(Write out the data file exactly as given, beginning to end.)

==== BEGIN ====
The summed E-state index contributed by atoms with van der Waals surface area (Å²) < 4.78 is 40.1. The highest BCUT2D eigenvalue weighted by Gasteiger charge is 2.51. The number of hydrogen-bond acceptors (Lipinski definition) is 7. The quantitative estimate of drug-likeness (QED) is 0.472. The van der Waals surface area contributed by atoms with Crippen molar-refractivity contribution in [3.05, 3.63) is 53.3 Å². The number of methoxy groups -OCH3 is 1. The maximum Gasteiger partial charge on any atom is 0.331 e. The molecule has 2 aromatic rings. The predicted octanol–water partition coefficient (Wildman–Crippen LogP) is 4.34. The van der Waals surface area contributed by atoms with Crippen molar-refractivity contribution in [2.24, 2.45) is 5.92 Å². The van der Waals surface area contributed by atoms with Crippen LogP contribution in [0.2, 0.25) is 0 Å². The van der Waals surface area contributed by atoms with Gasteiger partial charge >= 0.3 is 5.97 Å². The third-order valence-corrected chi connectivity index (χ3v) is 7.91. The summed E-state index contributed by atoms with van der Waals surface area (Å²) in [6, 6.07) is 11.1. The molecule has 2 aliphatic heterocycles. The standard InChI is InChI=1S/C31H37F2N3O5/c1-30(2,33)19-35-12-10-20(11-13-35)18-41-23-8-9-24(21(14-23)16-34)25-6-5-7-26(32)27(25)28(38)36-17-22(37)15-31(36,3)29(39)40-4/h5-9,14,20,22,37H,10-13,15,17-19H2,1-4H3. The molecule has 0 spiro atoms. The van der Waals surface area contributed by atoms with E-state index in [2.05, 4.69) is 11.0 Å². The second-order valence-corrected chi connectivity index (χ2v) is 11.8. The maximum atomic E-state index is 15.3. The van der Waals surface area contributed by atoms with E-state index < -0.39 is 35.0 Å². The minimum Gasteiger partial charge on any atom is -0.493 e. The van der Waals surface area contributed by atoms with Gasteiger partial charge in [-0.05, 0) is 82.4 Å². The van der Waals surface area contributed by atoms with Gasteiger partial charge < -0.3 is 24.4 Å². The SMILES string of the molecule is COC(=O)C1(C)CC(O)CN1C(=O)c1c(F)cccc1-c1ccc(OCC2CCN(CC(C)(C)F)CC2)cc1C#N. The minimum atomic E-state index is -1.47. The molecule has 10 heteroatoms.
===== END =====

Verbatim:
The summed E-state index contributed by atoms with van der Waals surface area (Å²) < 4.78 is 40.1. The highest BCUT2D eigenvalue weighted by Gasteiger charge is 2.51. The number of hydrogen-bond acceptors (Lipinski definition) is 7. The quantitative estimate of drug-likeness (QED) is 0.472. The van der Waals surface area contributed by atoms with Crippen molar-refractivity contribution in [3.05, 3.63) is 53.3 Å². The number of methoxy groups -OCH3 is 1. The maximum Gasteiger partial charge on any atom is 0.331 e. The molecule has 2 aromatic rings. The predicted octanol–water partition coefficient (Wildman–Crippen LogP) is 4.34. The van der Waals surface area contributed by atoms with Crippen molar-refractivity contribution in [2.24, 2.45) is 5.92 Å². The van der Waals surface area contributed by atoms with Crippen LogP contribution in [0.2, 0.25) is 0 Å². The van der Waals surface area contributed by atoms with Gasteiger partial charge >= 0.3 is 5.97 Å². The third-order valence-corrected chi connectivity index (χ3v) is 7.91. The summed E-state index contributed by atoms with van der Waals surface area (Å²) in [6, 6.07) is 11.1. The molecule has 2 aliphatic heterocycles. The standard InChI is InChI=1S/C31H37F2N3O5/c1-30(2,33)19-35-12-10-20(11-13-35)18-41-23-8-9-24(21(14-23)16-34)25-6-5-7-26(32)27(25)28(38)36-17-22(37)15-31(36,3)29(39)40-4/h5-9,14,20,22,37H,10-13,15,17-19H2,1-4H3. The molecule has 0 spiro atoms. The van der Waals surface area contributed by atoms with E-state index in [2.05, 4.69) is 11.0 Å². The second-order valence-corrected chi connectivity index (χ2v) is 11.8. The maximum atomic E-state index is 15.3. The van der Waals surface area contributed by atoms with E-state index < -0.39 is 35.0 Å². The minimum Gasteiger partial charge on any atom is -0.493 e. The van der Waals surface area contributed by atoms with Gasteiger partial charge in [-0.05, 0) is 82.4 Å². The van der Waals surface area contributed by atoms with Gasteiger partial charge < -0.3 is 24.4 Å². The SMILES string of the molecule is COC(=O)C1(C)CC(O)CN1C(=O)c1c(F)cccc1-c1ccc(OCC2CCN(CC(C)(C)F)CC2)cc1C#N. The minimum atomic E-state index is -1.47. The molecule has 10 heteroatoms.